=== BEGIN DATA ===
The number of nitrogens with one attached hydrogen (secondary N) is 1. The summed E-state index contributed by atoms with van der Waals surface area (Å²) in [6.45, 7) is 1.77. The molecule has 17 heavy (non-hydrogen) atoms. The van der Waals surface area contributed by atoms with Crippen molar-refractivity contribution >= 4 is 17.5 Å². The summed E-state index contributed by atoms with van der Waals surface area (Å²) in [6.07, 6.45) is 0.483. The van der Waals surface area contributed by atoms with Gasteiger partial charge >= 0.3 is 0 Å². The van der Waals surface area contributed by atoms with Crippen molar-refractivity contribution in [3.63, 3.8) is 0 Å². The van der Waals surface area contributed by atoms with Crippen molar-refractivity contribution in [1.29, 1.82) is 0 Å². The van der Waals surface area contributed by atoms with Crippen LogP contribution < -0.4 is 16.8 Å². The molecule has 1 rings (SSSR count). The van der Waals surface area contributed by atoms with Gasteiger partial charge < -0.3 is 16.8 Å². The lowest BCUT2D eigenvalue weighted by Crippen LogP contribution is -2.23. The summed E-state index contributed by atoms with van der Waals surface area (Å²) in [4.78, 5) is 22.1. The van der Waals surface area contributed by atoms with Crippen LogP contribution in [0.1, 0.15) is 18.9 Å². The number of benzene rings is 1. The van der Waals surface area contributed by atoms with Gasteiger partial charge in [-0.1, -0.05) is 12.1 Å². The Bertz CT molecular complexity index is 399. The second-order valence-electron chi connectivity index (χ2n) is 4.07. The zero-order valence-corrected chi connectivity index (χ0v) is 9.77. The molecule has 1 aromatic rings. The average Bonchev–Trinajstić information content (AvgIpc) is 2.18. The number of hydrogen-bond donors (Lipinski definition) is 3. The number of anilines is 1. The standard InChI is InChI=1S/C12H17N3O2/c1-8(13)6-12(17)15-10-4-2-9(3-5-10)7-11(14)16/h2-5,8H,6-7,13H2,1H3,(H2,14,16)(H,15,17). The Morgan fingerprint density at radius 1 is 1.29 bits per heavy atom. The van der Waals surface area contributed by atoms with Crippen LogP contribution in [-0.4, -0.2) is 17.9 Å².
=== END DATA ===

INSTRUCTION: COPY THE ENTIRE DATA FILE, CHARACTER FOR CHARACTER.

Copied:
The number of nitrogens with one attached hydrogen (secondary N) is 1. The summed E-state index contributed by atoms with van der Waals surface area (Å²) in [6.45, 7) is 1.77. The molecule has 17 heavy (non-hydrogen) atoms. The van der Waals surface area contributed by atoms with Crippen molar-refractivity contribution >= 4 is 17.5 Å². The summed E-state index contributed by atoms with van der Waals surface area (Å²) in [6.07, 6.45) is 0.483. The van der Waals surface area contributed by atoms with Gasteiger partial charge >= 0.3 is 0 Å². The van der Waals surface area contributed by atoms with Crippen molar-refractivity contribution in [3.63, 3.8) is 0 Å². The van der Waals surface area contributed by atoms with Crippen molar-refractivity contribution in [1.29, 1.82) is 0 Å². The van der Waals surface area contributed by atoms with Crippen LogP contribution < -0.4 is 16.8 Å². The molecule has 1 rings (SSSR count). The van der Waals surface area contributed by atoms with Gasteiger partial charge < -0.3 is 16.8 Å². The lowest BCUT2D eigenvalue weighted by Crippen LogP contribution is -2.23. The summed E-state index contributed by atoms with van der Waals surface area (Å²) in [4.78, 5) is 22.1. The van der Waals surface area contributed by atoms with Crippen LogP contribution in [0.1, 0.15) is 18.9 Å². The number of benzene rings is 1. The van der Waals surface area contributed by atoms with Gasteiger partial charge in [-0.1, -0.05) is 12.1 Å². The Bertz CT molecular complexity index is 399. The second-order valence-electron chi connectivity index (χ2n) is 4.07. The zero-order valence-corrected chi connectivity index (χ0v) is 9.77. The molecule has 1 aromatic rings. The average Bonchev–Trinajstić information content (AvgIpc) is 2.18. The number of hydrogen-bond donors (Lipinski definition) is 3. The number of anilines is 1. The standard InChI is InChI=1S/C12H17N3O2/c1-8(13)6-12(17)15-10-4-2-9(3-5-10)7-11(14)16/h2-5,8H,6-7,13H2,1H3,(H2,14,16)(H,15,17). The Morgan fingerprint density at radius 1 is 1.29 bits per heavy atom. The van der Waals surface area contributed by atoms with Crippen LogP contribution in [-0.4, -0.2) is 17.9 Å².